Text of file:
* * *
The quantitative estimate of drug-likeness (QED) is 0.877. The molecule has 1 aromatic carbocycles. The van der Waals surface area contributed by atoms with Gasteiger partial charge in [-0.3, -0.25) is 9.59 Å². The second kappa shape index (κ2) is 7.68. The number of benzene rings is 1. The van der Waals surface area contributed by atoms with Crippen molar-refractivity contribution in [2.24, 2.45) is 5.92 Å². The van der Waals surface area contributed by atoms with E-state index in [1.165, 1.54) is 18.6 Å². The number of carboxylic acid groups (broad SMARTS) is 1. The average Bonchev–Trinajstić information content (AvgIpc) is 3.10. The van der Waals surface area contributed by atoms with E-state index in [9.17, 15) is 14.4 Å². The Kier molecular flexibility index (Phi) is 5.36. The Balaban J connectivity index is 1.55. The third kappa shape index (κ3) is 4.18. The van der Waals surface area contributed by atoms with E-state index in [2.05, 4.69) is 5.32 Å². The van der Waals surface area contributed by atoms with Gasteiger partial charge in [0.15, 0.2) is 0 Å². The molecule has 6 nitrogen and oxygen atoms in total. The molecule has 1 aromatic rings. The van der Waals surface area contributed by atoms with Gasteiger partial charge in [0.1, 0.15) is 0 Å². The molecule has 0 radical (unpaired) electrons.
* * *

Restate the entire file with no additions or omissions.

The quantitative estimate of drug-likeness (QED) is 0.877. The molecule has 1 aromatic carbocycles. The van der Waals surface area contributed by atoms with Gasteiger partial charge in [-0.3, -0.25) is 9.59 Å². The second kappa shape index (κ2) is 7.68. The number of benzene rings is 1. The van der Waals surface area contributed by atoms with Crippen molar-refractivity contribution in [2.24, 2.45) is 5.92 Å². The van der Waals surface area contributed by atoms with E-state index in [1.165, 1.54) is 18.6 Å². The number of carboxylic acid groups (broad SMARTS) is 1. The average Bonchev–Trinajstić information content (AvgIpc) is 3.10. The van der Waals surface area contributed by atoms with E-state index in [9.17, 15) is 14.4 Å². The Kier molecular flexibility index (Phi) is 5.36. The Balaban J connectivity index is 1.55. The third kappa shape index (κ3) is 4.18. The van der Waals surface area contributed by atoms with E-state index in [2.05, 4.69) is 5.32 Å². The van der Waals surface area contributed by atoms with Gasteiger partial charge in [0.15, 0.2) is 0 Å². The molecule has 6 nitrogen and oxygen atoms in total. The molecule has 1 aromatic rings. The van der Waals surface area contributed by atoms with Gasteiger partial charge in [0.1, 0.15) is 0 Å². The molecule has 0 radical (unpaired) electrons.